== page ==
This thread is for the discussion of the language, culture, travel, daily life, etc. of the Middle Ages. Let's talk at random in Latin and Old French. Take it easy!
Learn Middle English
Read Canterbury Tales
Learn the truth about the Crusades
>Credo in Deum Patrem omnipotentem; Creatorem coeli et terrae.
Please declare before making a new thread, and put the next link.
Not really "red pill" since virtually every historian agrees upon it, but the """Enlightenment""" did so much damage to our understanding of the past the common pleb doesn't know anything about it
I'm just saying, EWTN? Might as well link the PBS Crusades documentary to balance things out. They're all shit anyway, books are where it's at. Asbridge for a Latin focus, Frankopan for the Orthodox, Cobb for the Muslim.
The Crusades were a defensive operation carried out against Caliphs barring Christians from visiting Holy Places
Not some pseudo-intellectual BS like calling it a racial genocide or early attempt by European colonization
Denouncing the latter doesn't make the former true. The caliphs (which?) did not bar Christians from pilgrimage. There were continuous pilgrimages throughout the 11th century, and the First Crusade was one part rebel suppression and the other part armed pilgrimage off of which various lords piggybacked some Levantine conquests.
Why don't William of Rubruck or Giovanni da Pian del Carpine have their own movie yet?
So I have been doing a little audio tour through history during my commutes listening to podcasts, audiobooks and lecture series. I am in the middle ages but the thing is most early books like to end with Charlemagne around 800 and then other books like to pick up with Crusades around 1000.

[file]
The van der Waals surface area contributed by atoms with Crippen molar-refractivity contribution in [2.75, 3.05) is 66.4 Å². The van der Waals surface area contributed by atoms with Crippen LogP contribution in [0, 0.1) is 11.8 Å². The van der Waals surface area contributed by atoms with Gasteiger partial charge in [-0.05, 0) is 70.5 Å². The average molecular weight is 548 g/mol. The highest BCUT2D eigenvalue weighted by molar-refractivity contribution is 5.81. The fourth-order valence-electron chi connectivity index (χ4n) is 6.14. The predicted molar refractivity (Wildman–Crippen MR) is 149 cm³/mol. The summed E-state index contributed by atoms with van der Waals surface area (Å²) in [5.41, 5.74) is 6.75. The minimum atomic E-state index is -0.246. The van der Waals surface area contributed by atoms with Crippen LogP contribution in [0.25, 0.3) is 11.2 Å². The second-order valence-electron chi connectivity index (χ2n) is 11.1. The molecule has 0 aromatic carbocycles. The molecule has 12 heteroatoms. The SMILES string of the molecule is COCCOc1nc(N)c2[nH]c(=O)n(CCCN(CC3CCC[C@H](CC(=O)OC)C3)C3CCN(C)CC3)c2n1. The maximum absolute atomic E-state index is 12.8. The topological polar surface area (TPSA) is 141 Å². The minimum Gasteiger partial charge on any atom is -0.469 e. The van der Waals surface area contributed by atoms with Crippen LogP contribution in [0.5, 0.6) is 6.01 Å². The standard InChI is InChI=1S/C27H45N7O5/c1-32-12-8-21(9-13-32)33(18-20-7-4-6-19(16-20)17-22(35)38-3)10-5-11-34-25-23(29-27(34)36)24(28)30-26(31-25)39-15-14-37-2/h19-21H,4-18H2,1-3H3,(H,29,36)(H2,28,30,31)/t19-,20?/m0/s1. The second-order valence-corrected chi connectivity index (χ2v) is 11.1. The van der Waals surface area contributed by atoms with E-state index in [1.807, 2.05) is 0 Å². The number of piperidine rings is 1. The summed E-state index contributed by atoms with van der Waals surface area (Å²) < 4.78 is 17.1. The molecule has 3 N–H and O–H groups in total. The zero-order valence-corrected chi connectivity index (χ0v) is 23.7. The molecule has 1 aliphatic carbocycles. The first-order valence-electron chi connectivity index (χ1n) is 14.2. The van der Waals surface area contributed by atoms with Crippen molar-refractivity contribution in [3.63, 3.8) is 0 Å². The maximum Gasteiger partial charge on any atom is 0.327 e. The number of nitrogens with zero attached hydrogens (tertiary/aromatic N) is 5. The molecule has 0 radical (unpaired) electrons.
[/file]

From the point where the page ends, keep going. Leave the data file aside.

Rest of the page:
Any recs to listen to to cover the gaps?
Or just fill me in on what I'd miss in those 200ish years.
European countries weren't attacked
States & church encouraging zealots to go fight in foreign land...sounds an awful lot like Gulf Arabs sponsoring mujahideen fighters in Afghanistan, the Caucasus, the Balkans, etc...
>that new chart
Good. Not needlessly attacking the Renaissance like the other one that shitposter made.
I hate how glorified the Renaissance is and how horrible the sensationalized view of the Medieval period is, but I hate it even more when people simply invert the two.
Does /his/ believe it was necessary for the (Western) Roman Empire to collapse in order for modern science and technology to advance how far it has now? Or would we actually be in space by now?
My understanding is that without any slave labour to support agriculture people had to get crafty with how to sow and harvest crops, hence things like the plow and horse collar being invented.
In the long term I think this allowed for the most efficient food production possible which obviously would have had a huge impact on society as a whole.
I'm sure there are other things I've overlooked, but in general I believe slave labour retards technological growth.
The romans were technologically more advanced than the dark ages-you dont just build good roads and infrastructure and be dumb at other things
The Crusading ideal, an alliance between secular princes mediated by religious leadership, was born during the Saracen raids in Europe during the VIIIth and IXth centuries.
I don't think there's any such perception reflected in either Urban II's sermons or in First Crusade chronicles. The pilgrimage thing is an outdated explanation from a few decades ago.
It's a shit board where kids go to discuss wikipedia, post bait threads and pretend they are roman soldiers. It may be one of the youngest boards now, actual information wise its worse than /lit. Not even joking.
Back before we had way more translations of Orthodox sources, historians were trying to figure out where all this talk of violence Urban II mentions being done to Christians in the east was coming from. Some speculated it was an exaggeration of the Fatimid Caliph Hakim going mad for a few years and destroying the Sepulchre, thus stopping pilgrimage. Others thought the Seljuk invasions stopped pilgrimage and that the stories took a few decades to telephone their way to France.
In the depths of the Dark Ages the Church shone the brightest. The only pope greater than Gregory is Peter himself.
>tfw when no chivalrous waifu